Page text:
Aaron Gate's Road to Redemption: Paris Olympics Beckon

New Zealand cyclist Aaron Gate aims to atone for his crash at the Tokyo Olympics by seeking a medal at the Paris Games. After overcoming a severe crash and collarbone injury, Gate has excelled on the world stage and is eyeing success in the team pursuit and other events.


Reuters | Updated: 31-05-2024 09:52 IST | Created: 31-05-2024 09:52 IST
Aaron Gate's Road to Redemption: Paris Olympics Beckon

New Zealand cyclist Aaron Gate will be on a mission at the Paris Olympics to make up for a crash at the Tokyo velodrome three years ago which denied the nation a medal in the men's team pursuit.

Gate came off his bike at high speed after clipping the wheel of team mate Jordan Kerby, paving the way for Australia to cruise to an unlikely win in the bronze medal decider. With his heart broken along with his collarbone, the Aucklander apologised to the nation on television before beating a retreat to Belgium for surgery.

Gate has since mounted a string of world podiums and was named New Zealand's Sportsman of the Year in 2023, beating out All Blacks rugby hero Ardie Savea among the finalists. But the Tokyo setback remains a vivid memory for the 33-year-old as Paris looms into view.

"The worst thing for me was just letting the team down," he told Reuters in an interview from his home base in Andorra. "We'd put in so much work to be there and we were absolutely firing. We were going the best a New Zealand team pursuit has ever gone.

"That's why I've been really focused on delivering my job for the team for this current Games through the entire cycle." Gate can be satisfied he has done that much, helping New Zealand to bronze medals in the team pursuit and Madison at last year's world championships in Glasgow.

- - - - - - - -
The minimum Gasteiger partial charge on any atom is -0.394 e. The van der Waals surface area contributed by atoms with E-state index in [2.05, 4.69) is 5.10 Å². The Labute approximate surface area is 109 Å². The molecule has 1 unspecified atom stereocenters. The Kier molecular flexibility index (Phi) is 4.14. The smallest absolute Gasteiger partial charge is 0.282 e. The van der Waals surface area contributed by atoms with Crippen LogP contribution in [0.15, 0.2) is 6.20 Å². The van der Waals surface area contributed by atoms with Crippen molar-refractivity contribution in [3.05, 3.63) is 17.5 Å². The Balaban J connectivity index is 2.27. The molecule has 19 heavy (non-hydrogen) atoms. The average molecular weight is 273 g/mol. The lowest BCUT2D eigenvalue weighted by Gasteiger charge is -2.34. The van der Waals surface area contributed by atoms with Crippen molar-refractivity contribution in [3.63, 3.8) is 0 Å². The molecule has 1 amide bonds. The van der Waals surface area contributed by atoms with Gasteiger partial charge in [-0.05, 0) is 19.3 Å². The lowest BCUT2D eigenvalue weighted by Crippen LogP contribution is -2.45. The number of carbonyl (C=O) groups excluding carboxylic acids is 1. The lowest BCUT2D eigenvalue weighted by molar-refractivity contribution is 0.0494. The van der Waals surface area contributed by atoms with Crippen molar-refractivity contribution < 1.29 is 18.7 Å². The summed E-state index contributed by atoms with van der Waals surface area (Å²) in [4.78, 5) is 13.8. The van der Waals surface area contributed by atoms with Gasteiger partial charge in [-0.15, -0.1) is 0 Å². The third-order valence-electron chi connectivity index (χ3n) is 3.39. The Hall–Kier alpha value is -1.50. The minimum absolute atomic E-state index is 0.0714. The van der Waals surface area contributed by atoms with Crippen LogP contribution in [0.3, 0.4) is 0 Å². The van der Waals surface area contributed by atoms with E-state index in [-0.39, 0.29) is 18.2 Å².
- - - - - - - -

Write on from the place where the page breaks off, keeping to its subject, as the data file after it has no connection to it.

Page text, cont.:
That followed a sensational Commonwealth Games in Birmingham where he won the individual pursuit, points race and team pursuit titles along with a bonus, fourth gold medal in the road race. Winning the team pursuit at Birmingham was a special moment as Gate celebrated gold with Kerby.

"It was a little bit of redemption in a way because it was also the last race for my team mate. It felt pretty special to wind up with him again and win that gold as a consolation of sorts." BIG BREAK

While Gate's rebound from Tokyo has been superb, his recovery from the collarbone injury was an ordeal. Eager to plunge himself back into road racing in Europe to salvage something from the COVID-hit season, Gate rushed things and paid dearly for it.

"I ballsed the recovery up a bit because I was so eager to get back into it," he said with a rueful laugh. "I ended up getting the operation site infected, which required two further operations -- to first remove the infection which didn't quite work and then having to get the plate removed three months down the track."

But the complications proved a blessing in disguise when Gate broke the same collarbone two years later with a crash at the Tour of Denmark. "You can end up having even more damage when you've got titanium screws in there doing all sorts of carnage," said Gate, who an Olympic bronze in the team pursuit at London 2012.

"I'm taking that as my last big break before building for Paris, touch wood. It's all been smooth sailing since then." Gate's bid for a second Olympic team pursuit medal is locked in with Tom Sexton, Keegan Hornblow and Campbell Stewart, who took silver in the Omnium race at Tokyo.

Gate is also in line for the Madison and well placed to edge Stewart for the sole Omnium berth, depending on form and times up to Paris. After COVID-19 protocols banned fans from the Tokyo Olympics, he is looking forward to the Saint-Quentin-en-Yvelines Velodrome being packed at the Paris Games.

"It's going to be a fast track with some fast times," he said. "I wouldn't be surprised if we see world records falling."

(This story has not been edited by Devdiscourse staff and is auto-generated from a syndicated feed.)

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